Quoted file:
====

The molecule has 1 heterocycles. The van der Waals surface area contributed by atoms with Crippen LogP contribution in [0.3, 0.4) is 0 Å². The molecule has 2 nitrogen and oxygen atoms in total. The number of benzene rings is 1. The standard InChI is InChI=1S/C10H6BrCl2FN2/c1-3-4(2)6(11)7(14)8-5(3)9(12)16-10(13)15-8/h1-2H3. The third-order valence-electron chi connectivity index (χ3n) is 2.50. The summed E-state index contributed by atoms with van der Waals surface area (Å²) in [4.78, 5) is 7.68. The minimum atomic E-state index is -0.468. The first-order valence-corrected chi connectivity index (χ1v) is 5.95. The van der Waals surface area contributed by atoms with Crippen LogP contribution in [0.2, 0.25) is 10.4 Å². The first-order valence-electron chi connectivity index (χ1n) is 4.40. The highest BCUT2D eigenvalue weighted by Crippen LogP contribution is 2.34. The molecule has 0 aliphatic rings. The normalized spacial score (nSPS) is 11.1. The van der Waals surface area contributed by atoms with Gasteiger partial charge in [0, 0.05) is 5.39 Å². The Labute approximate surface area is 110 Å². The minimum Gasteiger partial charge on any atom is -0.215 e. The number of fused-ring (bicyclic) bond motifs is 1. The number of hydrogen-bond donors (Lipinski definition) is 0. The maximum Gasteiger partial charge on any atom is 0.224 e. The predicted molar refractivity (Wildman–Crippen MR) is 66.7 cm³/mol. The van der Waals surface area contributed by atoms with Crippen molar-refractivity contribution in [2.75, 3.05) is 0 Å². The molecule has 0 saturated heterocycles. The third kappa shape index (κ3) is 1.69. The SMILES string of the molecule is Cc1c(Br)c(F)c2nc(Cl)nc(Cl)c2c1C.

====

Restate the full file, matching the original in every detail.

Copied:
The molecule has 1 heterocycles. The van der Waals surface area contributed by atoms with Crippen LogP contribution in [0.3, 0.4) is 0 Å². The molecule has 2 nitrogen and oxygen atoms in total. The number of benzene rings is 1. The standard InChI is InChI=1S/C10H6BrCl2FN2/c1-3-4(2)6(11)7(14)8-5(3)9(12)16-10(13)15-8/h1-2H3. The third-order valence-electron chi connectivity index (χ3n) is 2.50. The summed E-state index contributed by atoms with van der Waals surface area (Å²) in [4.78, 5) is 7.68. The minimum atomic E-state index is -0.468. The first-order valence-corrected chi connectivity index (χ1v) is 5.95. The van der Waals surface area contributed by atoms with Crippen LogP contribution in [0.2, 0.25) is 10.4 Å². The first-order valence-electron chi connectivity index (χ1n) is 4.40. The highest BCUT2D eigenvalue weighted by Crippen LogP contribution is 2.34. The molecule has 0 aliphatic rings. The normalized spacial score (nSPS) is 11.1. The van der Waals surface area contributed by atoms with Gasteiger partial charge in [0, 0.05) is 5.39 Å². The Labute approximate surface area is 110 Å². The minimum Gasteiger partial charge on any atom is -0.215 e. The number of fused-ring (bicyclic) bond motifs is 1. The number of hydrogen-bond donors (Lipinski definition) is 0. The maximum Gasteiger partial charge on any atom is 0.224 e. The predicted molar refractivity (Wildman–Crippen MR) is 66.7 cm³/mol. The van der Waals surface area contributed by atoms with Crippen molar-refractivity contribution in [2.75, 3.05) is 0 Å². The molecule has 0 saturated heterocycles. The third kappa shape index (κ3) is 1.69. The SMILES string of the molecule is Cc1c(Br)c(F)c2nc(Cl)nc(Cl)c2c1C.